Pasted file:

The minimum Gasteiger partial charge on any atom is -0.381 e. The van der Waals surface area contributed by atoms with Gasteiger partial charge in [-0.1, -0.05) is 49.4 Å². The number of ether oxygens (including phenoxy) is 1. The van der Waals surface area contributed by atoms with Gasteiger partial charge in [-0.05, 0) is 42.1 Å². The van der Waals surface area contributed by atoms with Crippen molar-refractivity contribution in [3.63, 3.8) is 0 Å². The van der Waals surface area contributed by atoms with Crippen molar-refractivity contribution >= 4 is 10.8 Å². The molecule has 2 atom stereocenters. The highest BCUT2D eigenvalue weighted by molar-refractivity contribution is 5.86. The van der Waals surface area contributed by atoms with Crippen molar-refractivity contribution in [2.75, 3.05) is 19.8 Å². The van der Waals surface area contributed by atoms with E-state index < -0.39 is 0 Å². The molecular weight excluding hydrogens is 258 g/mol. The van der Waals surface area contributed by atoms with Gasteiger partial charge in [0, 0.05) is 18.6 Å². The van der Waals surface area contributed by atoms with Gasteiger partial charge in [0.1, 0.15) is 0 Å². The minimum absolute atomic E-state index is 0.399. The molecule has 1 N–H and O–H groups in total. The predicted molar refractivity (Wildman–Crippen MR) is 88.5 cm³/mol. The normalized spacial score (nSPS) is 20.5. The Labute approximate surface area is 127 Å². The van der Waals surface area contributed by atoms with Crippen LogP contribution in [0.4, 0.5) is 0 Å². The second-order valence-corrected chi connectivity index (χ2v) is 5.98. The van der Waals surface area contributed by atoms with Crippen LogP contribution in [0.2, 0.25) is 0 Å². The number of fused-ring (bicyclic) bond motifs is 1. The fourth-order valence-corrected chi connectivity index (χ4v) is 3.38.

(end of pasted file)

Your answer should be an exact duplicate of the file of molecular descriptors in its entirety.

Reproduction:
The minimum Gasteiger partial charge on any atom is -0.381 e. The van der Waals surface area contributed by atoms with Gasteiger partial charge in [-0.1, -0.05) is 49.4 Å². The number of ether oxygens (including phenoxy) is 1. The van der Waals surface area contributed by atoms with Gasteiger partial charge in [-0.05, 0) is 42.1 Å². The van der Waals surface area contributed by atoms with Crippen molar-refractivity contribution in [3.63, 3.8) is 0 Å². The van der Waals surface area contributed by atoms with Crippen molar-refractivity contribution >= 4 is 10.8 Å². The molecule has 2 atom stereocenters. The highest BCUT2D eigenvalue weighted by molar-refractivity contribution is 5.86. The van der Waals surface area contributed by atoms with Crippen molar-refractivity contribution in [2.75, 3.05) is 19.8 Å². The van der Waals surface area contributed by atoms with E-state index < -0.39 is 0 Å². The molecular weight excluding hydrogens is 258 g/mol. The van der Waals surface area contributed by atoms with Gasteiger partial charge in [0, 0.05) is 18.6 Å². The van der Waals surface area contributed by atoms with Gasteiger partial charge in [0.1, 0.15) is 0 Å². The minimum absolute atomic E-state index is 0.399. The molecule has 1 N–H and O–H groups in total. The predicted molar refractivity (Wildman–Crippen MR) is 88.5 cm³/mol. The normalized spacial score (nSPS) is 20.5. The Labute approximate surface area is 127 Å². The van der Waals surface area contributed by atoms with Crippen LogP contribution in [0.4, 0.5) is 0 Å². The second-order valence-corrected chi connectivity index (χ2v) is 5.98. The van der Waals surface area contributed by atoms with Crippen LogP contribution in [0.2, 0.25) is 0 Å². The number of fused-ring (bicyclic) bond motifs is 1. The fourth-order valence-corrected chi connectivity index (χ4v) is 3.38.